Our Woman of the Week is everybody’s favourite style queen with a conscience, Stella McCartney, who has ceased sourcing wool for her designs from a Patagonian ranch after footage emerged of its sheep and lambs being mistreated.

She’s almost as well known for her vocal stance on animal cruelty as she is for her covetable collections and ever-so-slightly famous dad, and this week Stella McCartney proved she practices what she preaches.


The designer announced on Instagram that she would no longer be sourcing sustainable wool from Ovis 21 farms in Patagonia, after an investigation revealed that one of its ranches was mistreating sheep. McCartney’s team conducted its own investigation after viewing “distressful” [sic] footage obtained by PETA (People for the Ethical Treatment of Animals).

“After conducting our own investigation in Argentina… we found out that one of the 26 ranches we used… mistreated its sheep,” Stella said in a post. “It’s one too many.”

Stella McCartney

Stella said she was “saddened” in an Instagram post

Stella, whose late mother Linda McCartney was an animal rights activist, famously refuses to use leather or fur in her collections.

She said she was “saddened” by the need to discontinue her brand’s relationship with Ovis 21, which she said was “born as an amazing initiative to help protect a million acres of grassland in Patagonia whilst looking after the welfare of animals”.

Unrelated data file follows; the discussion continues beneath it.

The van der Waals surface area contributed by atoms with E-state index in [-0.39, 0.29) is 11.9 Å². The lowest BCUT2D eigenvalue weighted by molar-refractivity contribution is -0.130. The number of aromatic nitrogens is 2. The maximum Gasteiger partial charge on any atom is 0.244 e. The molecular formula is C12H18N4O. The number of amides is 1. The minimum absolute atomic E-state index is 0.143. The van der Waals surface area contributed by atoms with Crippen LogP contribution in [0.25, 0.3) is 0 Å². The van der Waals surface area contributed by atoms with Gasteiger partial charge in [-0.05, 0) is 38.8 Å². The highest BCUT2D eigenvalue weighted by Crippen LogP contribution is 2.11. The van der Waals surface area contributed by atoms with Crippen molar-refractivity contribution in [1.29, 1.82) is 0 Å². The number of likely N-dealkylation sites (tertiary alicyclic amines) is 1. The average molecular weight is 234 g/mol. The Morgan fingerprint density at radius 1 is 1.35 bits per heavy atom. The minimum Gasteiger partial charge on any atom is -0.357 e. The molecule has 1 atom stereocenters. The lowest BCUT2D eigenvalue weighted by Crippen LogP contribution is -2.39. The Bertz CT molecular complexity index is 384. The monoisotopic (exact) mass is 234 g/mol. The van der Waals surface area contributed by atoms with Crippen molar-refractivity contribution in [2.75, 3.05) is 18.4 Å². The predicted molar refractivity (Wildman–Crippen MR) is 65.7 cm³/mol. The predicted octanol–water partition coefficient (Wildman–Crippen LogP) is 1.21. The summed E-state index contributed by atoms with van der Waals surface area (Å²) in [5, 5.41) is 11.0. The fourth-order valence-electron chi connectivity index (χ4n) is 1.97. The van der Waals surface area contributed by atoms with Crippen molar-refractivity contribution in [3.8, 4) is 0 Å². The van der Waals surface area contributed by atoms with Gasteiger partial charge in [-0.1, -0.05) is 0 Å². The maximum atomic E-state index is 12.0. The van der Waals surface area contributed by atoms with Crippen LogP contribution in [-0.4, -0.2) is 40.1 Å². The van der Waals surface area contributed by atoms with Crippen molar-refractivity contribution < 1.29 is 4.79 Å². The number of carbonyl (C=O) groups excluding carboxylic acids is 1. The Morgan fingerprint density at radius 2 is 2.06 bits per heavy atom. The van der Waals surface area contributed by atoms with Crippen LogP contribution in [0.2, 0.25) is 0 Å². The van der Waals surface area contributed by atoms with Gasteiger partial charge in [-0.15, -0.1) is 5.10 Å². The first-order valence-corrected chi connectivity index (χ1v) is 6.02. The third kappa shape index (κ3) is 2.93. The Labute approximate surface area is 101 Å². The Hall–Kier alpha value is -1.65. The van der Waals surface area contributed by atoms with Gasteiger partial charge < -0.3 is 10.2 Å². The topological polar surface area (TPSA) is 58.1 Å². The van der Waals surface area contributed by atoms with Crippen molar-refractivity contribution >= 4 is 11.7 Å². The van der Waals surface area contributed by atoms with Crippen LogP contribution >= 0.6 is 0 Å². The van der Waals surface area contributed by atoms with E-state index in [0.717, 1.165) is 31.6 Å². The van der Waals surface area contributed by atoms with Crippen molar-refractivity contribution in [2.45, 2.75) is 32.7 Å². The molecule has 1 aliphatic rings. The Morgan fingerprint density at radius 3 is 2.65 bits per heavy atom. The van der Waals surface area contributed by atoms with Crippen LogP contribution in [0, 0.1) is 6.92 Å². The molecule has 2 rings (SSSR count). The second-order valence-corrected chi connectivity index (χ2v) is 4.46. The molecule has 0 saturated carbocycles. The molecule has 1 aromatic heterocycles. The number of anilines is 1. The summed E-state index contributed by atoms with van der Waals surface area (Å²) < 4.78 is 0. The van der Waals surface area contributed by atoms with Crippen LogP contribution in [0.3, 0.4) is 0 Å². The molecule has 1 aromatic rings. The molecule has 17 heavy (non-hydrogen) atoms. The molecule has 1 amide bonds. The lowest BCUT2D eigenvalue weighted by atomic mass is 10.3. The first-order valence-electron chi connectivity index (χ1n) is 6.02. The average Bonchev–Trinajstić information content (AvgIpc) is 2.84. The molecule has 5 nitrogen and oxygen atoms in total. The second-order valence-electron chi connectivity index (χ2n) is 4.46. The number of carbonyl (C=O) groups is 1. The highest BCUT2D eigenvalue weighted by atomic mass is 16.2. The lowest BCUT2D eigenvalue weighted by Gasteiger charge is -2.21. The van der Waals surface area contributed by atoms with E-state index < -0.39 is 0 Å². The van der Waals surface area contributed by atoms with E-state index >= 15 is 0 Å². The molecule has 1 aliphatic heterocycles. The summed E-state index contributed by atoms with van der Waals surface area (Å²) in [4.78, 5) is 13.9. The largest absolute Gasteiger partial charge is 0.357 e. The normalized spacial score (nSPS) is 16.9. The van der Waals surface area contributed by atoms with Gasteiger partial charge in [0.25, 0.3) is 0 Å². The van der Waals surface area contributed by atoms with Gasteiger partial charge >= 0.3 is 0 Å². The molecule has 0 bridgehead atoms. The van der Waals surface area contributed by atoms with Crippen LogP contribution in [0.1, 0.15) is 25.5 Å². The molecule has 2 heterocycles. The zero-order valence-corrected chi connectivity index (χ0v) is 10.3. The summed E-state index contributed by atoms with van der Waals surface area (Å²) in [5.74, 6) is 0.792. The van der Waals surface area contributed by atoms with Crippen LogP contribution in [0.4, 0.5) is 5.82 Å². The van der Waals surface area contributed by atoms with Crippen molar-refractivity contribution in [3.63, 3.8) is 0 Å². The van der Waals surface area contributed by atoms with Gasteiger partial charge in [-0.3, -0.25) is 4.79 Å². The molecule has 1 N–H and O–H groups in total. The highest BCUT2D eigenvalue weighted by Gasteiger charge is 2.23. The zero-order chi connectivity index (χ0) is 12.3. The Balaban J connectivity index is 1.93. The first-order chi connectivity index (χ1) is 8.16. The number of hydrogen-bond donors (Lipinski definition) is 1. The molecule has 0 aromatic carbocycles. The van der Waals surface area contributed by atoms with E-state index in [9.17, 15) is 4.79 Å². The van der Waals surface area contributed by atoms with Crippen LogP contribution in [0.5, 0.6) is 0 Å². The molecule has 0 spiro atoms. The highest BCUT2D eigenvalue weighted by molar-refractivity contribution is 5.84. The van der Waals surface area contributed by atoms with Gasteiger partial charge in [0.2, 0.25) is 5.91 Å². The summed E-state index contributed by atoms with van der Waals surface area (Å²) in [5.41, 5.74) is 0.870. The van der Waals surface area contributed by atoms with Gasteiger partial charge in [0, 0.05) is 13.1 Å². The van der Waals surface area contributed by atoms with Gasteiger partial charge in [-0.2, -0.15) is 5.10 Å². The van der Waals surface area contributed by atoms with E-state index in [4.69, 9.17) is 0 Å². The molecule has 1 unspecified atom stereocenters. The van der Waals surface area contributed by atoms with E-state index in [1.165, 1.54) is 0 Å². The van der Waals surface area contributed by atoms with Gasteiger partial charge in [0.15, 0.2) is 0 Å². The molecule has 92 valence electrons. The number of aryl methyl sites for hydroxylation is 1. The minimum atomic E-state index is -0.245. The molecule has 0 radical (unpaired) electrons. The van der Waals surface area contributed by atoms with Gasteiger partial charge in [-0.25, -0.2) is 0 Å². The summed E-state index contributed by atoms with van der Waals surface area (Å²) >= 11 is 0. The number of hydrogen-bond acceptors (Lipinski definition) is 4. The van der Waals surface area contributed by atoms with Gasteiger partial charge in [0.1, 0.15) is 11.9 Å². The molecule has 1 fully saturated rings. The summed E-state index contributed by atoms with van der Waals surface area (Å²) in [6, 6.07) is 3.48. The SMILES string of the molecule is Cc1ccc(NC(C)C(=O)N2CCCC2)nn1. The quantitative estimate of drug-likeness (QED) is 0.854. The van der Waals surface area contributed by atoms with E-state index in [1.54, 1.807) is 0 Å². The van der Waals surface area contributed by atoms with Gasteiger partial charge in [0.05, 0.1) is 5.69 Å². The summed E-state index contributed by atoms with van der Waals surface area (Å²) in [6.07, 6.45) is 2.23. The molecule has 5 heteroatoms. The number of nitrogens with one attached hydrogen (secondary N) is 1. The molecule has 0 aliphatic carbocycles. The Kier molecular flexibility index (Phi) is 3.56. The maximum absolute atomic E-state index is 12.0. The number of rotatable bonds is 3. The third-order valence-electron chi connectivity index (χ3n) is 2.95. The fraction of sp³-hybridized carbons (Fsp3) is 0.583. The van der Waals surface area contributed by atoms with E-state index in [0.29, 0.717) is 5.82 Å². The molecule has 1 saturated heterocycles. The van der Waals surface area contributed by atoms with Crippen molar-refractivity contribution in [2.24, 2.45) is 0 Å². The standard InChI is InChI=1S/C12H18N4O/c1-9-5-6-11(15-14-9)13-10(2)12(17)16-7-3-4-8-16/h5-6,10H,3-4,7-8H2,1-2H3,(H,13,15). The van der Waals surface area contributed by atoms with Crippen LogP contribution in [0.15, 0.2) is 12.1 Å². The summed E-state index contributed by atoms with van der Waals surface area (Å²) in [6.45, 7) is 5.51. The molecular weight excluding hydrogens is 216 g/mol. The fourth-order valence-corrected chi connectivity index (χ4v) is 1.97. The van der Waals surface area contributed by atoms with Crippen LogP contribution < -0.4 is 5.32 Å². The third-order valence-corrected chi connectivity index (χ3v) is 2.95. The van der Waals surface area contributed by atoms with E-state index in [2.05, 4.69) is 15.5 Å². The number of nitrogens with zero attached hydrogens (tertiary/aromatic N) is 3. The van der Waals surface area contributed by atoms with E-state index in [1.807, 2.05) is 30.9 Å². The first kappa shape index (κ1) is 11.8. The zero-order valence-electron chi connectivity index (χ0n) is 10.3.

She added: “As a designer who built a brand on not using leather, fur or animal skins in its designs, I can’t tolerate it!”

“I am devastated by the news but more determined than ever to fight for animal rights,” Stella said, adding that the company would be looking into ways of producing vegan “wool”, in the same way it had managed to develop high end alternatives to leather and fur over the years that have won over fashion critics and customers alike.

Cork bag Dhs5,068 Stella McCartney at net-a-porter.com

Stella McCartney bags are all leather free, and since 2010 have been PVC free too

Stella’s unshakeable principles and willingness to take a stand are all too rare in an industry in which ethics can sometimes be brushed aside in the rush towards the next big thing. We reckon this latest affirmation of her zero tolerance attitude to animal cruelty is more than enough reason to crown her Woman of the Week.

Ovis 21 has said the footage in question was filmed in December 2014, that it had intervened and identified the property involved, and that it is no longer a certified property. “The images depicting inhumane treatment of sheep and lambs is unacceptable. Ovis 21 does not justify cruelty,” it said in the statement.

“We regret not being informed when the footage was taken, to take immediate action.”